That depends on who you talk to. In old Korea, wives would go live with their husband’s family, so some say that the mother-in-law would take care of her. Others would say that the mother-in-law would help take care of the baby, and that the mother would take care of mom. Or sometimes, if they didn’t have the resources, they would send her back to her family during this time. I think anyone who loves the mom and baby should help take care of them
What did you do for Jen and for how long?
I did not stay at Jen’s house, but I went to see her as many days as I could to help her until Eoghan was about four months old. I cooked anything she wanted, helped with laundry, looked after her and the baby, and helped her in any way I could, as much as I could. I did whatever, even if that meant just giving her time to take a nap.
Did you stick to the traditional practice or did you do anything special of your own?
Jen needed more variety in her soups, so I made miyuk-kuk, which she ate a lot of, but couldn’t eat all the time. I also made her oxtail soup with turnips. She enjoyed that one too, and it also has the health benefits of bone marrow that helps to make good milk! It is a food that benefits both the mom and baby so an added bonus there. I also boiled down beef bones and marrow bones to make a basic stock for any other kind of soup she might want. I made large batches, so I could whip up any kind of soup at any given time.
Where did you learn all this? If an expecting mom is interested in understanding the Korean practices for postpartum recovery, where do you recommend she get her information?
Just over the years I learned from my family and friends about what to do and how to take care of a new mom and baby, and raised two of my own! My mom wasn’t able to help me so I want to help my children as much as possible, for as long as I can. If a new mom wants to learn more, she can talk to a Korean mom or woman. I think there’s probably a lot on the internet too!
What did you do as a part of the Korean postpartum rituals?
I didn’t do all of the postpartum rituals, and those that I did, I only did in moderation. My mom made me miyuk-kuk, but I couldn’t eat only that three times a day for weeks. Eventually she started making me different types of soups that fulfilled the same purpose. I ate it as much as I could, but then needed some more variety. I didn’t stay in bed, but I did limit activity, especially because I was recovering from a C-section. I stayed close to home for the first eight weeks or so and limited my activity as much as I could to let my body heal. I also tried to keep as warm as I could and ate warm, soft foods. My mom came over a few times a week to help with meals, laundry, or to give me a chance to rest.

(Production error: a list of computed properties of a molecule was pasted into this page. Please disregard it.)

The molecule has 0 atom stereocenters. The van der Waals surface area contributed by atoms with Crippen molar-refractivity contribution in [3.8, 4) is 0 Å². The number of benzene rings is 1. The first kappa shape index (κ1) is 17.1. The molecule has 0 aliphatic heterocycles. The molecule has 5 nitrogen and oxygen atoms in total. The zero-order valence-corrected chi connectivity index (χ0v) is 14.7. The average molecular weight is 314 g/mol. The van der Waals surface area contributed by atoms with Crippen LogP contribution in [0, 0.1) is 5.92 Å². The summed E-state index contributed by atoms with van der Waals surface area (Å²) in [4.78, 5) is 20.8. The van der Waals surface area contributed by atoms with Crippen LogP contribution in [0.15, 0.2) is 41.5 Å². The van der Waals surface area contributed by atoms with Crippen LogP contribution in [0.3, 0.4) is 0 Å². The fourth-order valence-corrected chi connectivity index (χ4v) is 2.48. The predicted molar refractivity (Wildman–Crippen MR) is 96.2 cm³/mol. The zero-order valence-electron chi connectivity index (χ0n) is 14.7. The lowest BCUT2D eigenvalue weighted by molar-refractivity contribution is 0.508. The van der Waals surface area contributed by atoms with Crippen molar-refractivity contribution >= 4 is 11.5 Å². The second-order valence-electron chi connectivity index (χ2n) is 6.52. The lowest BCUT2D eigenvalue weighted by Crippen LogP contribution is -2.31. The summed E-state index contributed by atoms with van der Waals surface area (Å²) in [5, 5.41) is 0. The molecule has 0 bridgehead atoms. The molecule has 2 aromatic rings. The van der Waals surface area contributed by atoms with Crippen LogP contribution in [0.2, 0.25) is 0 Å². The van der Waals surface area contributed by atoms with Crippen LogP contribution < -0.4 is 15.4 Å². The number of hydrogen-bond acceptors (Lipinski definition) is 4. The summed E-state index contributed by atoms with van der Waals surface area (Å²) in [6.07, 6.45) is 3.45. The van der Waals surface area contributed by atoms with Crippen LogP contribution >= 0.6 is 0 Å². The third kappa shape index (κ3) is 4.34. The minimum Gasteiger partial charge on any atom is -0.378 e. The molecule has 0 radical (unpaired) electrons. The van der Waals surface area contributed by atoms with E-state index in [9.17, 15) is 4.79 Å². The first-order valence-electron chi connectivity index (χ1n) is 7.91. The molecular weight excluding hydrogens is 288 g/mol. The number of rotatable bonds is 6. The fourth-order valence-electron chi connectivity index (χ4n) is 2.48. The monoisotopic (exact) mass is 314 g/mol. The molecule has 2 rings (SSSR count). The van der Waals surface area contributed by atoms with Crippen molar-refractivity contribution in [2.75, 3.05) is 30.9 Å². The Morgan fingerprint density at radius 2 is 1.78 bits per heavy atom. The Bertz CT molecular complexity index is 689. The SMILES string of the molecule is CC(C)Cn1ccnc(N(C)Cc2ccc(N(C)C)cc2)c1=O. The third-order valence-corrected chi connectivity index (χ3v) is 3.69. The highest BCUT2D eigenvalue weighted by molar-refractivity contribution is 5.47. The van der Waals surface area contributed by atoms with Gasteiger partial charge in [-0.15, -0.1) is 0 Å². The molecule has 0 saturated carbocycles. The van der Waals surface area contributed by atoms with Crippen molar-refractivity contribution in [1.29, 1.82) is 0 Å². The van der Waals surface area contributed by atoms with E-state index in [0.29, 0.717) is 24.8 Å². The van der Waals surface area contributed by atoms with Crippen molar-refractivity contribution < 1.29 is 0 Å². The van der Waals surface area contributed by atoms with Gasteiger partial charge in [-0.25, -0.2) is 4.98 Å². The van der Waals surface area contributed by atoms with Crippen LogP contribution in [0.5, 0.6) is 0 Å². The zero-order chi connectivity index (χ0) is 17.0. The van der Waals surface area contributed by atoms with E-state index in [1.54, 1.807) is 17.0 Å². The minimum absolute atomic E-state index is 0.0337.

I also incorporated other non-western postpartum rituals like acupuncture, Chinese herbs, and placenta pills.
Did you do these because of your mom or did you really want to do this yourself?
It was a combination of both. There wasn’t much question or discussion about whether or not my mom would be cooking for me and helping me in the early months. We just had to decide how much!
How was the experience for you?
It was so helpful to have my mom’s help with cooking, etc. so I could spend the time healing and getting to know Eoghan. It was a bit of an adjustment at first, being already hormonal and having someone that wanted to offer advice on everything. But once we established some boundaries and a routine, it worked out really well. The food was delicious and nutritious, not to mention my favorite comfort foods from growing up. It was also just such a relief that I didn’t have to worry about cooking at all. And once I learned what I needed and what to ask for in terms of help, it was really great. And, my mom really wanted to be helpful so it was a win-win!
KEY TIP: Don’t be afraid to ask for what you need outright. People are there to help, and it’s easier if you can be clear on what it is! (This applies to communicating with new dads too!)
Would you recommend it? What could have made it better?
Absolutely! I would recommend that anyone interested should look into different rituals and traditions that suit their lifestyle. I found the combination of things I did went really well, and helped me with postpartum. One thing I think would have made it better is if I had known earlier what I needed and what to ask for so I could have attended more baby and me classes earlier than I actually did.
Are you considering any postpartum rituals?
[miyuk-guk photo from PromotingKorea]